“There shall be in that rich dust a richer dust concealed”
Over the past bank holiday weekend, I’ve been running DIY/Kitchen Microbiology workshops for Strange Science at the wonderful Eden Project. In a few spare moments that I had, I gathered a ubiquitous grey dust that I found in forgotten corners of The Core building, and examined it under the microscope setup that I had brought with me for the workshops.
The microscope revealed the grey and fragile dust clots to be incredibly complex tangles of textile microfibers (and occasional human hairs), that had silently shed off the clothing of the site’s millions of visitors, and then collected in undusted corners. Not all, but many of these microfibers, will be filaments made of synthetic and petroleum-based materials such as polyester and nylon that are woven together into our fabrics, and as such they represent an insidious form of plastic pollution. The Eden Project is remarkable and important, and takes huge efforts to reduce its impact on the environment, but this demonstrates that how, sometimes despite our best efforts and intentions, we can inadvertently pollute our environments.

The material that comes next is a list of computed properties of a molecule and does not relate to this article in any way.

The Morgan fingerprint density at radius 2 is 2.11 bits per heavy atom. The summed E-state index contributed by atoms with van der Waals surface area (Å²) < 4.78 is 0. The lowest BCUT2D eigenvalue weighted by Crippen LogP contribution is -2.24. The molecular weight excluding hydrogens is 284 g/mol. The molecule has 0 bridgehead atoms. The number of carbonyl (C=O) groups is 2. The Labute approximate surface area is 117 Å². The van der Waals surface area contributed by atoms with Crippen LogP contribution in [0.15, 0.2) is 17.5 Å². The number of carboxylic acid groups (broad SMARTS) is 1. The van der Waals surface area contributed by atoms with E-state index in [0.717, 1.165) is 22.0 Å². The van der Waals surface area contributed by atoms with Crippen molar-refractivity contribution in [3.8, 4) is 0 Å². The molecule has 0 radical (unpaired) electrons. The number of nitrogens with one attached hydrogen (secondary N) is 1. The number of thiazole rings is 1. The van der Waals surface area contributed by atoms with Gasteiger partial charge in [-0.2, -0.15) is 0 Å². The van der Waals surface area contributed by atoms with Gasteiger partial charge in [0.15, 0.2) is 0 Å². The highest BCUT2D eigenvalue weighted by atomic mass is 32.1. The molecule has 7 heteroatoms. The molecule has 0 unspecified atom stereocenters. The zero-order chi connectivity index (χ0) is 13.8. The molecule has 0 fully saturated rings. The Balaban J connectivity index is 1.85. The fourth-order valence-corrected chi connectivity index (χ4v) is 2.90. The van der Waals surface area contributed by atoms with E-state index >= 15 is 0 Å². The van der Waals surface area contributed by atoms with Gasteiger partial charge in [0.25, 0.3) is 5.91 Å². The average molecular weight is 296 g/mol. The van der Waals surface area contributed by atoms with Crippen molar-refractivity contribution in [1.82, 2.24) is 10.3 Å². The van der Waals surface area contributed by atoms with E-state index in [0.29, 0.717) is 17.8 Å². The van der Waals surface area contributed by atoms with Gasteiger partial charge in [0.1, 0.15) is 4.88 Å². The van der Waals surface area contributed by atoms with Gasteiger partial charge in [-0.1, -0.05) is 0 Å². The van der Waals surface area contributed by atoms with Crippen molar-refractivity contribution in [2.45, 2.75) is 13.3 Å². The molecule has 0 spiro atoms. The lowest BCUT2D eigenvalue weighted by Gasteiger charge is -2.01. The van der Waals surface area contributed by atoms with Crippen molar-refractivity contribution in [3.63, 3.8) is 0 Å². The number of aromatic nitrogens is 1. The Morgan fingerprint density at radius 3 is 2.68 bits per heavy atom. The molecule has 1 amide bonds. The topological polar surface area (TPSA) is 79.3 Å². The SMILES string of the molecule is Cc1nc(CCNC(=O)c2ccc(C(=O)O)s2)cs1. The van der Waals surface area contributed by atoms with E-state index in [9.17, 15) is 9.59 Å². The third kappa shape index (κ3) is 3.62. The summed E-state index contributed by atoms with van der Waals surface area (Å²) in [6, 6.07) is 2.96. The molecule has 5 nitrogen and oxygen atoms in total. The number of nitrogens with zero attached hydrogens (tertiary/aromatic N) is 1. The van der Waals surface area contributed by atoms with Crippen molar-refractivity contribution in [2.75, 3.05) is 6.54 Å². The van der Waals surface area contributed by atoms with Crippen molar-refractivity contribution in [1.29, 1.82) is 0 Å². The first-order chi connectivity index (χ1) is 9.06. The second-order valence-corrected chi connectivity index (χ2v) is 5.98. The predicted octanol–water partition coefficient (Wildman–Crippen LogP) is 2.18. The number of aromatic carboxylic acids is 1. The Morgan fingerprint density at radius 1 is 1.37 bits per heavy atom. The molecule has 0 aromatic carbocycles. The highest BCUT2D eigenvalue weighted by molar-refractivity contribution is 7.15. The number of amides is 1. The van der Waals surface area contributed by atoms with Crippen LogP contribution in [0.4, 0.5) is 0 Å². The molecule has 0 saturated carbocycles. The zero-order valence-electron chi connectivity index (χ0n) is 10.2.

The finding of this plastic rich dust at the Eden Project is not of huge environmental issue here, but it does highlight a much more significant environmental concern. When we launder the same clothes that we wore at the Eden Project, the same synthetic microfibres will be released in their thousands, to go down the drain to the sewage treatment plant, and then to finally end up in natural bodies of water. This type of microplastic has been found in all environments examined so far, and laboratory studies have shown it to be environmentally persistent and to have physical and chemical impacts on marine organisms.